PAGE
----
The benefits that I have discussed so far are what economists call "static benefits"—gains that could come quickly based on current production capabilities. Full trade liberalization would lead to the developed countries reducing production of certain agricultural products, while such production expanded in developing countries having adequate land and water. Developing countries would also expand production and export of labor-intensive manufactures, whereas developed country production would tend to shift into heavy machinery, technology-intensive products, and services. But beyond these static gains, there are also important dynamic benefits. The dynamic effects are hard to quantify, but they are arguably more important than the static gains.

What we mean by dynamic benefits is that connecting to a large, global market tends to stimulate innovation and productivity growth at the firm level. Innovation is not just major technological breakthroughs; it is most commonly small changes in the process or products of a firm. Firms in protected markets tend to become complacent, whereas a large competitive market provides a significant outlet for good ideas and high-quality production.

The large market also provides for a finer division of labor. A developing country that lowers its own import barriers against manufactured products will typically find that its firms become part of global production networks in which different components and activities that feed into one final product originate in different countries.

For developing countries to take part in sophisticated global production networks, they need to have investment climates in which it is relatively easy for firms to start up and expand. They need good transport links to the wider world and efficient customs administration.

A final point about the Doha Round is that it is also trying to take up issues of liberalizing trade in services. Many modern services contribute to a good investment climate: finance, insurance, logistics, port management, and transport services, to name a few. Liberalizing imports of these modern services can help developing countries build a stronger investment climate so that their firms can more easily take advantage of global market opportunities.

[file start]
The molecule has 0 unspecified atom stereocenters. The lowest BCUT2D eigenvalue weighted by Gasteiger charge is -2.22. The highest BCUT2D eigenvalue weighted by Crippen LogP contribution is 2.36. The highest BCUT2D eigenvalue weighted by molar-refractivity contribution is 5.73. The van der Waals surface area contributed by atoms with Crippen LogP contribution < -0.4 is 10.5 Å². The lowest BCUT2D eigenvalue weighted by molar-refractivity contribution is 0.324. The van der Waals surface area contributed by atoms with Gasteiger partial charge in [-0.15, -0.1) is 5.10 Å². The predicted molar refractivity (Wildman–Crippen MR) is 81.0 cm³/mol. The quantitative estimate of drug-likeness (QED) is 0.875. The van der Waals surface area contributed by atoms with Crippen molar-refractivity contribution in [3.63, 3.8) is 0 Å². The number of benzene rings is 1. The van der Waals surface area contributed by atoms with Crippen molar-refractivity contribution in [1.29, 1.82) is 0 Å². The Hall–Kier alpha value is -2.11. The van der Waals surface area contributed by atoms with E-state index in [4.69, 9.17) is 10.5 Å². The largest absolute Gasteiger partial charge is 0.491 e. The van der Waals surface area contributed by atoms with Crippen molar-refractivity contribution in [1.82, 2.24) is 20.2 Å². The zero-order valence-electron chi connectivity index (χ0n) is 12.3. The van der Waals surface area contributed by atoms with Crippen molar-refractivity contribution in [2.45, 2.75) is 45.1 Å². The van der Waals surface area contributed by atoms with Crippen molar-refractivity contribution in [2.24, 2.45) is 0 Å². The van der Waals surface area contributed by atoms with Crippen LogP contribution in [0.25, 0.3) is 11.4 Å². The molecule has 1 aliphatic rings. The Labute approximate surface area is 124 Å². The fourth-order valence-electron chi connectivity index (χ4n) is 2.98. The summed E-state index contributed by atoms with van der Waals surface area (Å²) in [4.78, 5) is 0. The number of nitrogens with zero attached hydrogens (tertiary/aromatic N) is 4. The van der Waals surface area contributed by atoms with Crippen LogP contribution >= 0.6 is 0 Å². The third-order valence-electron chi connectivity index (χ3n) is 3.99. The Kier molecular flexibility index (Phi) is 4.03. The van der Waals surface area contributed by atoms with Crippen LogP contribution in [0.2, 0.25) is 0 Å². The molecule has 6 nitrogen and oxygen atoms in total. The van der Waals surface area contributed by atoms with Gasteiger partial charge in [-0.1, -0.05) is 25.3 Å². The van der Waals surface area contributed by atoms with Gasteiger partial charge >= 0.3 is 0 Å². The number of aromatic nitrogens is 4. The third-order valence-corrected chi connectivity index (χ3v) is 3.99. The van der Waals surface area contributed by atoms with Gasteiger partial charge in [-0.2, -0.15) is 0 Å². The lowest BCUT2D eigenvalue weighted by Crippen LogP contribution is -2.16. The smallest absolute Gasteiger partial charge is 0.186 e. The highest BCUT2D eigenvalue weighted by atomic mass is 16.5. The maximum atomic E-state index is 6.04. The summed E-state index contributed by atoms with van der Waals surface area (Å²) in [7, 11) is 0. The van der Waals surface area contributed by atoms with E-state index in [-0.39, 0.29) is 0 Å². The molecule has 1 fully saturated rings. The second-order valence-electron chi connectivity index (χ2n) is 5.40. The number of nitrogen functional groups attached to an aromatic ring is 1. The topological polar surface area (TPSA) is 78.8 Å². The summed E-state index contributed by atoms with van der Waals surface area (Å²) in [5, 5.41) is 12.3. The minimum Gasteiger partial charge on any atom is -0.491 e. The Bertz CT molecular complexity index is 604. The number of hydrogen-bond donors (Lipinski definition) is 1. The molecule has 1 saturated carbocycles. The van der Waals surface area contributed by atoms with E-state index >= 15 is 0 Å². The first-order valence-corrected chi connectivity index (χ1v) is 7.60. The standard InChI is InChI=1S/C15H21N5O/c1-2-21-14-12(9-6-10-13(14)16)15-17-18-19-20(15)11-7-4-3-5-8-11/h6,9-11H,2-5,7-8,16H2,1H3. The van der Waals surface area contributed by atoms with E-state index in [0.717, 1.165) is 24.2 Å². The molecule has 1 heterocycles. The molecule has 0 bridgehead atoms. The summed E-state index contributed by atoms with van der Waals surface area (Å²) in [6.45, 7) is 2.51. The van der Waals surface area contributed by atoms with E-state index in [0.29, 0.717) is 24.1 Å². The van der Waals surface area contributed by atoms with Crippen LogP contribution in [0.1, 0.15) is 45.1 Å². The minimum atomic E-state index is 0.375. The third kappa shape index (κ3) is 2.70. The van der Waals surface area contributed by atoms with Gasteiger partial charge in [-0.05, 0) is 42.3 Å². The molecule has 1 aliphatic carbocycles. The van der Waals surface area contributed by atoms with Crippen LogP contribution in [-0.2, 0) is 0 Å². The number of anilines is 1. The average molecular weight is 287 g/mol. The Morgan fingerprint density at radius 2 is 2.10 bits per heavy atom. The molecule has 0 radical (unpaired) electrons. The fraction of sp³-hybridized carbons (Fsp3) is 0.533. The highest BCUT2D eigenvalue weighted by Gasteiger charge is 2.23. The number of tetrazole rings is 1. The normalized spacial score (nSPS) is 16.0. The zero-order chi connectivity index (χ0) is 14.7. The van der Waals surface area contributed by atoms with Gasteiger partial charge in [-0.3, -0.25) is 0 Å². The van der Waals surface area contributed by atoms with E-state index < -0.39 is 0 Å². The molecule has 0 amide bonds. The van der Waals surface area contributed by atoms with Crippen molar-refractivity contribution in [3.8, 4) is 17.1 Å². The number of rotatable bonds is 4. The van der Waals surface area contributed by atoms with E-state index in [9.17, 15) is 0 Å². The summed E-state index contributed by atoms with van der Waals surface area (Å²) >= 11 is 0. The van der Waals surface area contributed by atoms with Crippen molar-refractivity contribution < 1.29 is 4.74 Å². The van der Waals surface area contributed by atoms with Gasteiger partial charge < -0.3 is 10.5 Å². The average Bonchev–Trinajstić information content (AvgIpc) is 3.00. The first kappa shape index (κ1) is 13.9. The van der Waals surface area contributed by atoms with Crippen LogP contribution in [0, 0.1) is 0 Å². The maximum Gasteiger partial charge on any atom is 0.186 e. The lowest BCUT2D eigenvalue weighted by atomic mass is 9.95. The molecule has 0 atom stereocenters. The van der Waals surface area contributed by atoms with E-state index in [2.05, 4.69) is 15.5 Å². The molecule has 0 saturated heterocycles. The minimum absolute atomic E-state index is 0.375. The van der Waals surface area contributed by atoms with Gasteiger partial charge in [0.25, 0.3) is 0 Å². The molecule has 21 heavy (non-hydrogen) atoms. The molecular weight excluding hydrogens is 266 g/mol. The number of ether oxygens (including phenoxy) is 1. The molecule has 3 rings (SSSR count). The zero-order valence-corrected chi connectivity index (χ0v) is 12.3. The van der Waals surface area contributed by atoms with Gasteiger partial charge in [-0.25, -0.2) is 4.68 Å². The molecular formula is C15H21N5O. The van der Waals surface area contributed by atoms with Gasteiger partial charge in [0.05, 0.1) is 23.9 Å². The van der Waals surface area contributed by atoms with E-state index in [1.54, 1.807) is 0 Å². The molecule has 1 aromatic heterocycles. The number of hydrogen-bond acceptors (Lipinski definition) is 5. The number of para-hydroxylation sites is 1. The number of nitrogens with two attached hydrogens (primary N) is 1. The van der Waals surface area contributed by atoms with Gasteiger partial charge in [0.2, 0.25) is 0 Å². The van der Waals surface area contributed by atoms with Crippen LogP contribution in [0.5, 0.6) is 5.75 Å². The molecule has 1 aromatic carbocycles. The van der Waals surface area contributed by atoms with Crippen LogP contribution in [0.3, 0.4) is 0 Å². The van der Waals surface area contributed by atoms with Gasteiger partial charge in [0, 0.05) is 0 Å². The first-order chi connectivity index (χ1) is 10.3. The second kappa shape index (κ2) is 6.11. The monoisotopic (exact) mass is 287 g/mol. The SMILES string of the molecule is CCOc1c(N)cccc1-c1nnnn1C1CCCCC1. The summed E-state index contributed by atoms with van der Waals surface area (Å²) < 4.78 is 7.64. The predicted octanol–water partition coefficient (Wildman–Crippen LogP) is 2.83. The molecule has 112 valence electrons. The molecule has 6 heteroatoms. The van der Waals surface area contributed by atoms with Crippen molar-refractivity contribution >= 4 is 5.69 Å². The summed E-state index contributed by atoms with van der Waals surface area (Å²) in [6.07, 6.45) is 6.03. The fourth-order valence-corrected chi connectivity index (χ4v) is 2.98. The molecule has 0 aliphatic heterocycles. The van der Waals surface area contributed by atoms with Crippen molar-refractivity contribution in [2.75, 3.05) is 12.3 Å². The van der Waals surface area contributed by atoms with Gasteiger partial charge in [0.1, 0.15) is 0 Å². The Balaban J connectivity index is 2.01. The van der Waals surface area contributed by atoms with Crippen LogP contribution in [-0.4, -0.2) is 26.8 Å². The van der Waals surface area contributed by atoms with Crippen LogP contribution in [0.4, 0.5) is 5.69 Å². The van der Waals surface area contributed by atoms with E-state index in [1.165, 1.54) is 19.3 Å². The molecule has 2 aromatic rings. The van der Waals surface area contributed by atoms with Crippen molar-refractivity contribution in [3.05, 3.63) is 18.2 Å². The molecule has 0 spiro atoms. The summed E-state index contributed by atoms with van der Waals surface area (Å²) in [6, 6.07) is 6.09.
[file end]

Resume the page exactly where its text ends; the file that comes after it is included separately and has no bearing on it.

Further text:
Political Leadership Needed

A comprehensive round of trade liberalization will provide benefits to all the countries that are members of the World Trade Organization. If that is true, then why is it so difficult to strike a deal?

The well-known political problem with trade liberalization is that a more open market provides diffuse benefits to the whole population, but also imposes large adjustment costs on some specific industries. Of course, the protected farmers in the rich countries lobby against trade liberalization in their sectors. The protected industrial firms and service industries in developing countries likewise lobby. So it takes real political leadership from each country to bring about a deal.

It is also both smart and humane to be aware of the losers and to design as much as possible compensation schemes to ease the adjustment. Many countries have adjustment assistance programs to help workers retrain or relocate so that they can take advantage of the opportunities opened up by expanded trade.

Previous trade liberalization rounds have appeared close to collapse before an eleventh-hour deal emerged. So for the sake of poor countries, let's hope that political leadership is found all around. A Doha deal will require significant movement on the agricultural protection issue from the United States, Europe, and Japan. But it will also require real leadership on the part of the developing world, especially the big developing countries that have benefited so much from globalization. Further trade liberalization for industrial products and services is very much in the interest of the developing world, but developing country leaders will have to convince their populations of this and find smart ways to help the people who are temporarily hurt during the adjustment.

The opinions expressed in this article do not necessarily reflect the views or policies of the U.S. government or of the World Bank and its member countries.